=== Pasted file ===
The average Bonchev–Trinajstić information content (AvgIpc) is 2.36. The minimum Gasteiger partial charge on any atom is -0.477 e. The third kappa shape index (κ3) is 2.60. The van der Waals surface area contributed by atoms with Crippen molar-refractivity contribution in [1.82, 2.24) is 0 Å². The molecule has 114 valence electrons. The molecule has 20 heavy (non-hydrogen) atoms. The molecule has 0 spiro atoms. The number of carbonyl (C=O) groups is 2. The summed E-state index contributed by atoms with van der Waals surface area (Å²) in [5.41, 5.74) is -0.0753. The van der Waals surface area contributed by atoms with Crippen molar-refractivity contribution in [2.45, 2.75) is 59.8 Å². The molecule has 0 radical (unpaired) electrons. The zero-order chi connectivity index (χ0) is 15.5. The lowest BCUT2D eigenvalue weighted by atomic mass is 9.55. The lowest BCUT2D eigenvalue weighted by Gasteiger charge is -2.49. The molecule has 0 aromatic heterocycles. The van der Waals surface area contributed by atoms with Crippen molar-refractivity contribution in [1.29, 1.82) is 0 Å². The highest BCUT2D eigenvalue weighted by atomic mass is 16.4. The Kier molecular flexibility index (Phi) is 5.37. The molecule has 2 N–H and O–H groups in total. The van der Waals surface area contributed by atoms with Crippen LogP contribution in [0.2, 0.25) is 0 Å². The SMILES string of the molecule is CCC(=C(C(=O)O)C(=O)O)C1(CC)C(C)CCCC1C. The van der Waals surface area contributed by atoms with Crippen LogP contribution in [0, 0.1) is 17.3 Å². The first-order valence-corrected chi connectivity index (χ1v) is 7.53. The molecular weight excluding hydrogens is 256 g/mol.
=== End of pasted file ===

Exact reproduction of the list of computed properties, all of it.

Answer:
The average Bonchev–Trinajstić information content (AvgIpc) is 2.36. The minimum Gasteiger partial charge on any atom is -0.477 e. The third kappa shape index (κ3) is 2.60. The van der Waals surface area contributed by atoms with Crippen molar-refractivity contribution in [1.82, 2.24) is 0 Å². The molecule has 114 valence electrons. The molecule has 20 heavy (non-hydrogen) atoms. The molecule has 0 spiro atoms. The number of carbonyl (C=O) groups is 2. The summed E-state index contributed by atoms with van der Waals surface area (Å²) in [5.41, 5.74) is -0.0753. The van der Waals surface area contributed by atoms with Crippen molar-refractivity contribution in [2.45, 2.75) is 59.8 Å². The molecule has 0 radical (unpaired) electrons. The zero-order chi connectivity index (χ0) is 15.5. The lowest BCUT2D eigenvalue weighted by atomic mass is 9.55. The lowest BCUT2D eigenvalue weighted by Gasteiger charge is -2.49. The molecule has 0 aromatic heterocycles. The van der Waals surface area contributed by atoms with Crippen molar-refractivity contribution in [1.29, 1.82) is 0 Å². The highest BCUT2D eigenvalue weighted by atomic mass is 16.4. The Kier molecular flexibility index (Phi) is 5.37. The molecule has 2 N–H and O–H groups in total. The van der Waals surface area contributed by atoms with Crippen LogP contribution in [0.2, 0.25) is 0 Å². The SMILES string of the molecule is CCC(=C(C(=O)O)C(=O)O)C1(CC)C(C)CCCC1C. The van der Waals surface area contributed by atoms with Crippen LogP contribution in [0, 0.1) is 17.3 Å². The first-order valence-corrected chi connectivity index (χ1v) is 7.53. The molecular weight excluding hydrogens is 256 g/mol.